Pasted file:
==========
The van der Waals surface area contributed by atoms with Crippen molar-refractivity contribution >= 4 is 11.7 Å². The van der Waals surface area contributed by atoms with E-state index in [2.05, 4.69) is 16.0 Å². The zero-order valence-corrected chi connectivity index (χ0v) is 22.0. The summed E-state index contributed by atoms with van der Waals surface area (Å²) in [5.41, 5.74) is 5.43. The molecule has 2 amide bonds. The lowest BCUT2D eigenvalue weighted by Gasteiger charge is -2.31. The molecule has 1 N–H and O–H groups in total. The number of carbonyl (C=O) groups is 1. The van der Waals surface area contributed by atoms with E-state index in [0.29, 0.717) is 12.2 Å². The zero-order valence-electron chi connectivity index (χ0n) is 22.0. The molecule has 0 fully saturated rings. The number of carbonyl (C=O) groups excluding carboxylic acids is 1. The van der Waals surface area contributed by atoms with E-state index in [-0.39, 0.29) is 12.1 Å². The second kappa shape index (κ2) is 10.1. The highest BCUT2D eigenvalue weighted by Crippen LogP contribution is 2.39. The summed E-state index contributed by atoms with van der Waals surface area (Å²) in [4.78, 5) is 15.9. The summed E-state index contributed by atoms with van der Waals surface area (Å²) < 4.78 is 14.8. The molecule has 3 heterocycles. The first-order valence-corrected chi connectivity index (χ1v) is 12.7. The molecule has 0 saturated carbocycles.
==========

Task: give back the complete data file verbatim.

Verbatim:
The van der Waals surface area contributed by atoms with Crippen molar-refractivity contribution >= 4 is 11.7 Å². The van der Waals surface area contributed by atoms with E-state index in [2.05, 4.69) is 16.0 Å². The zero-order valence-corrected chi connectivity index (χ0v) is 22.0. The summed E-state index contributed by atoms with van der Waals surface area (Å²) in [5.41, 5.74) is 5.43. The molecule has 2 amide bonds. The lowest BCUT2D eigenvalue weighted by Gasteiger charge is -2.31. The molecule has 1 N–H and O–H groups in total. The number of carbonyl (C=O) groups is 1. The van der Waals surface area contributed by atoms with E-state index in [0.29, 0.717) is 12.2 Å². The zero-order valence-electron chi connectivity index (χ0n) is 22.0. The molecule has 0 fully saturated rings. The number of carbonyl (C=O) groups excluding carboxylic acids is 1. The van der Waals surface area contributed by atoms with E-state index in [-0.39, 0.29) is 12.1 Å². The second kappa shape index (κ2) is 10.1. The highest BCUT2D eigenvalue weighted by Crippen LogP contribution is 2.39. The summed E-state index contributed by atoms with van der Waals surface area (Å²) in [4.78, 5) is 15.9. The summed E-state index contributed by atoms with van der Waals surface area (Å²) < 4.78 is 14.8. The molecule has 3 heterocycles. The first-order valence-corrected chi connectivity index (χ1v) is 12.7. The molecule has 0 saturated carbocycles.